Leaving the theater this morning, I heard someone say, “For $6.50, it wasn’t bad.” This lukewarm response is most likely what many others have felt after viewing Seth MacFarlane’s A Million Ways to Die in the West.
On top of writing, directing, and producing the movie, MacFarlane steps into the limelight as protagonist Albert Stark, a nerdy sheep farmer living in Arizona, 1882. Stark is labeled a coward after he walks away from a gunfight, prompting his girlfriend, Louise (Amanda Seyfreid), to leave him.
Stark turns to his friends for comfort: Edward the virgin (Giovanni Ribisi) and Ruth the tavern whore (Sarah Silverman). He emotes what would be a 21st century understanding of how horrible the Old West is—including how many ways there are to die, obviously. Along with the continuous slapstick sequences of men getting trampled by bulls or keeling over from their own farts, MacFarlane’s movie is essentially a Family Guy episode in live-action form.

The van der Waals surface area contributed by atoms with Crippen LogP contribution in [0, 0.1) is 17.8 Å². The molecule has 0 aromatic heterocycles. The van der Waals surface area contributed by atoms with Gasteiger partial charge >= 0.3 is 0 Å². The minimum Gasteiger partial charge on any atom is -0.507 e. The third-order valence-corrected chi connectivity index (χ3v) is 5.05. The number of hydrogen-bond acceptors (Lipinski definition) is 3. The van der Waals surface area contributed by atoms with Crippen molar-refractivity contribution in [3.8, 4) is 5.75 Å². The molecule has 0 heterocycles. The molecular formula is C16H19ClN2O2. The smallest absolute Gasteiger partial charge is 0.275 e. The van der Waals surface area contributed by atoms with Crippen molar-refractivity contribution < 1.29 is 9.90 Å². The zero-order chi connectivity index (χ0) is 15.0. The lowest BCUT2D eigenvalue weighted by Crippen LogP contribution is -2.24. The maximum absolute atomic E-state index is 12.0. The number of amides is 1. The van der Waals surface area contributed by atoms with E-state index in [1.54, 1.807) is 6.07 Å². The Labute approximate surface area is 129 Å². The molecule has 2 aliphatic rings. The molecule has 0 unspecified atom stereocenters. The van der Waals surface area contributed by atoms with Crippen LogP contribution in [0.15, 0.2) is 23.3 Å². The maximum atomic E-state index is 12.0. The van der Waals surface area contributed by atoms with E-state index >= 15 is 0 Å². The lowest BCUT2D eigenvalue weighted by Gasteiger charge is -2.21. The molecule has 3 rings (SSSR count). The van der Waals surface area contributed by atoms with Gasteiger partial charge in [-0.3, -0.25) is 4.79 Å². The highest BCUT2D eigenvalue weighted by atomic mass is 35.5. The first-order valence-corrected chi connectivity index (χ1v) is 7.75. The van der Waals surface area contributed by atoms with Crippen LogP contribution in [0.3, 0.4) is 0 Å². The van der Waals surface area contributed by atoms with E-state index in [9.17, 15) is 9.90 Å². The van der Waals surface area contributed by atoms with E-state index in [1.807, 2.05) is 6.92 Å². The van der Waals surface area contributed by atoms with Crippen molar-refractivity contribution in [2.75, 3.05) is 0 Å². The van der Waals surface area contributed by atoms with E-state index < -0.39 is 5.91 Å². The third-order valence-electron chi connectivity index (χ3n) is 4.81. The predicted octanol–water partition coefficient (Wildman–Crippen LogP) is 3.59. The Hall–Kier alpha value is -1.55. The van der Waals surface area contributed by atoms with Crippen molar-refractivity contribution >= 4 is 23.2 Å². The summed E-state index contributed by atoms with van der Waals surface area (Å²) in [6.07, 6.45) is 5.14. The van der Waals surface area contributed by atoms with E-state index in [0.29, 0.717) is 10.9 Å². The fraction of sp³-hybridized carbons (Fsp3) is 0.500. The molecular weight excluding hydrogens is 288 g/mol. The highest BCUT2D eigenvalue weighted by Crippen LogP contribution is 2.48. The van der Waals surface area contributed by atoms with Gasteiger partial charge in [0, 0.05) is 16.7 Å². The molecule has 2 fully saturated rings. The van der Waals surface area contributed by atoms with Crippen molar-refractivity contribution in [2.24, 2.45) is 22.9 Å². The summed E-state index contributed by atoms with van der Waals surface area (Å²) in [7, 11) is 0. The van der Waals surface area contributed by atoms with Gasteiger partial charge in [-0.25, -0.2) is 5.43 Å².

Louise becomes involved with Foy (Neil Patrick Harris), a pompous jerk with a greasy handlebar mustache. Harris truly steals the show, despite his limited appearances, especially in the hilarious musical number set to the “Mustache Song,” which was actually adapted from a song of the 19th century.
Confusing the nature of the movie, MacFarlane tries to give the film some heart with a sincere love story. Stark meets Anna (Charlize Theron), who promises to help him learn how to shoot in order to beat Foy in a gunfight and win Louise back. He falls in love with her instead, but little does he know that she is married to notorious gunslinger Clinch Leatherwood (Liam Neeson). Neeson was allowed to keep his Irish accent which is completely ignored by other critics because the whole film is just that ridiculous.
This was nowhere near the caliber of Blazing Saddles. MacFarlane does what he does best, and resorts to cheap tricks for laughs. It had a few brilliant moments, but as a whole, it is best described as mildly entertaining.